Because we have been weak, and frightened, lost, stuck, and confused, we have been forced to go deep into the crucible of our suffering and visit the frightened child left cowering in the dark. We cannot ignore the nagging pain that reminds us of our loss, or the myriad other shackles that we drag along behind us. Life is not compatible with so deep a pain, so great a loss.
Some children don’t make it to this point—they don’t survive. My brother didn’t. He left us early beneath the wheels of a speeding car. His teacher was perplexed. “It was as if he knew he was going to die," she said. It took me almost thirty years to figure out why-and then it came to me in a flash of understanding that took my breath away. I grieved, not only for Eddie but also for all the children out there, in our world who, like me, prayed to die—a prayer that wasn’t answered. It wasn’t until I talked about Eddie to a counselor that the truth came out, and she told me, “But you were the brave one. You were the strong one. You chose to live.”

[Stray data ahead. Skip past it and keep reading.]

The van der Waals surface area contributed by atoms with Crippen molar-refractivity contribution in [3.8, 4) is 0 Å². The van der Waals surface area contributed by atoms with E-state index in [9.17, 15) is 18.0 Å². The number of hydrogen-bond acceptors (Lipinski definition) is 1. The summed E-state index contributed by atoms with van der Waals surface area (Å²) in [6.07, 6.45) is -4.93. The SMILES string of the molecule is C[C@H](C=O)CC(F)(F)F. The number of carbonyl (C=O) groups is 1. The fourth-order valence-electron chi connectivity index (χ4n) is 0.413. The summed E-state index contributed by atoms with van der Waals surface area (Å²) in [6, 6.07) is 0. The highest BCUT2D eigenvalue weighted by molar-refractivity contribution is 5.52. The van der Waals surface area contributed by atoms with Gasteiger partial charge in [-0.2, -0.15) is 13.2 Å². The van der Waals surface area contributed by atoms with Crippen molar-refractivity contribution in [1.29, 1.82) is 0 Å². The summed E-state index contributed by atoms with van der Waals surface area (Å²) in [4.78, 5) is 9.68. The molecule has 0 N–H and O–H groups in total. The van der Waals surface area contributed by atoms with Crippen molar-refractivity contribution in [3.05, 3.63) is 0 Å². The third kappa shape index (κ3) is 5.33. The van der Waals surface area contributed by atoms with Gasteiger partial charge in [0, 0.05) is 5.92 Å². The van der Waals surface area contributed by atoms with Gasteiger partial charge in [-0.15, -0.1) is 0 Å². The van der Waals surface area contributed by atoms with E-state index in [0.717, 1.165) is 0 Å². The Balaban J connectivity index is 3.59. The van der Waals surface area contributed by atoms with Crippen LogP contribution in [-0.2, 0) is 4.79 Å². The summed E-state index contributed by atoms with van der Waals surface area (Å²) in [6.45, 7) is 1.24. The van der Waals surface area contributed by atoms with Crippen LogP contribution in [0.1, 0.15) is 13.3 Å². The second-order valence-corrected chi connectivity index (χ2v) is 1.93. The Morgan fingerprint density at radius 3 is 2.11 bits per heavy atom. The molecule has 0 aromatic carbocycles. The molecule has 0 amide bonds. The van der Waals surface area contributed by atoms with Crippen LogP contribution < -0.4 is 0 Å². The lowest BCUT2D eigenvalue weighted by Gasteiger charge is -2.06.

Dear God, I grew up believing that if I were brave, I would have closed my eyes and walked into that street-out of the defilement, the agony, and the shame that consumed me. When Linda Mang, a family therapist in Port Huron, Mi spoke those words, a lifetime of self-judgment evaporated and another memory returned that gave me freedom to grieve other truths that I could not bear to remember. I remembered why my brother chose to die. I knew the moment of his decision and I knew that his accident, while not overtly suicide, was still his choice.
How does that make me strong? Steel receives its strength from being melted down, poured out, and solidified with fewer impurities. Just so, the survivor of sexual abuse experiences that refining process a thousand times over in the process of recovery. The recovering survivor is on a mission—
she has made up her mind to face the past with all its pain, and adjust her thinking to accept truths that have long been denied to her conscious mind. She is a warrior, armed with courage, questing after the dignity, the freedom, and the joy that was stolen from her when she was young, vulnerable, or emotionally comatose.
A person who has experienced sexual abuse has a choice to make—
a choice that will spawn a thousand others which will make her strong, or else destroy her life one day at a time, according to the consequences of the choice. The choice is this: Will I deny that the sexual abuse has left its ugly imprint on my life, or will I face the beast and bravely go about redeeming the treasures taken from me? The recovering abuse survivor matures into personal growth, relational honesty, and a fierce determination to make a difference in a world that is replete with sorrow. Recovering sexual abuse survivors are among some of the strongest and most resilient people on the planet.
© Linda Settles